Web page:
The water pump pulley on my engine has a large circular cover that cannot be removed since it does not have bolts.

At this moment, the engine is not installed in a vehicle.

Do you pry it off with your hands or do you use a pulley puller?

TECHNICAL APPRENTIC (18)Joint Date: February 2006, iTrader Jacksonville, Florida is the location.

370 total posts No likes have been received, and no likes have been given on any of the posts.

Just follow TheBlurLS1’s instructions and use six 10mm bolts and a little prying to get it to come right out.

The following iTraders have joined: (8)Mar 2004, The Netherlands is the location of this event.

What would be the reason for changing the pulley?

On January 19, 2007, at 3:24 p.m.

370 total posts No likes have been received, and no likes have been given on any of the posts.

Is there a specific reason why you only want the pulley itself?

On January 19, 2007, at 4:08 p.m.

I’m putting the finishing touches on the engine, and I’d want to paint the pulleys.

Is it necessary to turn off the water pump?

There are no bolts visible on the pulley that I can see.

I was intrigued by the engine.

On January 19, 2007, at 8:37 p.m., The following are the qualifications for a TECH ApprenticeiTrader: (18)Join Date: February 2006Location: Back in Jacksonville rapin rice!

You could be better off purchasing an electric vehicle; they are more visually appealing and provide a little performance advantage.

on January 20, 2007 Beginning with the TreeThread Starter Date of joining: October 2006 Number of posts: 100Likes received: 0Received: 0 Likeson0 Number of posts: 100 I’m thinking of employing a pulley puller to help me out.

20th of January, 2007 at 1:26 p.m.

Posts: 1,397Likes received: 0 Pulling the pulley off using a puller may be effective, but what strategy do you have in mind for putting the pulley back on?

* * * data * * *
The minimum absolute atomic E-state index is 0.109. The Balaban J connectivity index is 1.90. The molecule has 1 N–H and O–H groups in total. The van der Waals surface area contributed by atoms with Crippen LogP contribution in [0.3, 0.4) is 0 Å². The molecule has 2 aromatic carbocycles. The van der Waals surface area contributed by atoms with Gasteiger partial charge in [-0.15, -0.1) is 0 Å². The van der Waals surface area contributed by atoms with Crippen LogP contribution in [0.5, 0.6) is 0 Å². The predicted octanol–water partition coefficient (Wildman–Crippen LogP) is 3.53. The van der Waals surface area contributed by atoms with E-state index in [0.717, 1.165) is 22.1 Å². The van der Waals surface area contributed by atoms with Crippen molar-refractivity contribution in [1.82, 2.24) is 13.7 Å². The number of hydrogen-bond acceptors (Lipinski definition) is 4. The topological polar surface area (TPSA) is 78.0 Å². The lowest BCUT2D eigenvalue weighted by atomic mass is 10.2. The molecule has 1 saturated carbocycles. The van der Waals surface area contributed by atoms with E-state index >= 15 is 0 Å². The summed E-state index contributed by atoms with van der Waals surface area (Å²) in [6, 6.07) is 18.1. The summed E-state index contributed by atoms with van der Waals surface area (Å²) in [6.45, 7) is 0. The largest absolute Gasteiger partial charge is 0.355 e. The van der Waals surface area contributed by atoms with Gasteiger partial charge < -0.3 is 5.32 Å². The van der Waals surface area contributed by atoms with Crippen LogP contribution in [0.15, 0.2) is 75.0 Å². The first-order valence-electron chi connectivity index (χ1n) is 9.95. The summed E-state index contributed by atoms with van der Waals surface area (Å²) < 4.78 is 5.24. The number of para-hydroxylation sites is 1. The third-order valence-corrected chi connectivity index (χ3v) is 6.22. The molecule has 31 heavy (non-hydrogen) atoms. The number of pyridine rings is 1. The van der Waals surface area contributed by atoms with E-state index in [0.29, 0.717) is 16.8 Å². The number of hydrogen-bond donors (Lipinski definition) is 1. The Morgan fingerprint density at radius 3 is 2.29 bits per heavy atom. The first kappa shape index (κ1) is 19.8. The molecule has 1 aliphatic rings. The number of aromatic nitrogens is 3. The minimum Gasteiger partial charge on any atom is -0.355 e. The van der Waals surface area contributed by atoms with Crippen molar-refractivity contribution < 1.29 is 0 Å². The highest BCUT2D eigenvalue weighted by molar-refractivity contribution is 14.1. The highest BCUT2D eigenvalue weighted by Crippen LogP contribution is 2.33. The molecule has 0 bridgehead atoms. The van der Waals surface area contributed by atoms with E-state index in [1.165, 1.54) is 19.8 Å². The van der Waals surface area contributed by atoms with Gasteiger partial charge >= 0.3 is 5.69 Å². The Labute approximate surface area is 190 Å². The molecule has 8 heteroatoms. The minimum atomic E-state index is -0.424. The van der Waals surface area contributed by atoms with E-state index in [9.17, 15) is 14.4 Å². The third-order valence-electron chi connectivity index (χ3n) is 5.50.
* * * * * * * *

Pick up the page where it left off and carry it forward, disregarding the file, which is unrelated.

Pumps with bolt-on pullies were used on 1997-98 LS1s, whereas press-fit pullies were used on all subsequent LS1s.

2:00 p.m.

The number of posts is 370Likes are 0Received 0 Likes are 0 Posts Marc is correct in that you might be able to pull it off, but you’re going to ruin it putting it back on since metal can’t withstand a lot of pressure like that.

On January 20, 2007, at 4:34 p.m.

9,050 total posts If you have a shop press, you can get them off.

I have completed them.

If you use a puller, the pully will be ripped apart.

TECH AddictiTrader (Technology AddictiTrader): (10) Date of joining: May 2005 Pittsburgh, Pennsylvania is the location.

Is there a gasket on the door on the rear of the water pump that seals it shut?

After that, I was concerned that it might leak out of the rear of the pump when I reassembled the machine.

The original post was made by dirt track racer81. If you have a shop press, you can easily remove them. I have completed them. Remove the five bolts from the back of the pump, and the pump will come out with the help of a press. If you use a puller, the pully will be ripped apart.

How do you remove the pulley on the water pump?

  1. I’m in the process of changing the water pump in my 1978 308. Can you tell me the secret of removing the pulley from the old pump? In an attempt to block the impeller from rotating while using a pry bar and socket on the pulley nut, I’ve tried everything but it won’t budge. Because there was a potential that there was a ruse involved, I didn’t want to push it. Any advice from those of you who have done it previously would be appreciated
  2. I believe I wrapped a leather oil filter strap wrench around the wheel of my car to keep it in place when I did it. The best thing I can recommend is to immerse it in some penetrating fluid. If at all possible, get an impact gun onto it while also finding a means to grab the steering wheel. The difficulty of tightening it up is a similar one, so I purchased an air impact wrench for $29. I used it to tighten the water pump pulley nut and it worked well. As the British say, the pump was “in place” at the time
  3. Thank you for your help, gentlemen. As soon as I realize it will need some serious muscle, I’ll get out the big weapons and get to work
  4. For those without access to an air compressor, you may make do with an electric impact wrench
  5. Are you planning to replace your own water pump, have it rebuilt, or get a new one? When I was working on my water pump, I dialed the number for The Flying Dutchman before attempting to remove the pulley. He advised me not to remove the pulley since they are easily broken and difficult to get
  6. Instead, I should submit the entire system. If you are purchasing a new pump, proceed with caution when removing the pulley. I made the costly error of breaking a crank pulley off of my Toyota truck a long time ago. Cheers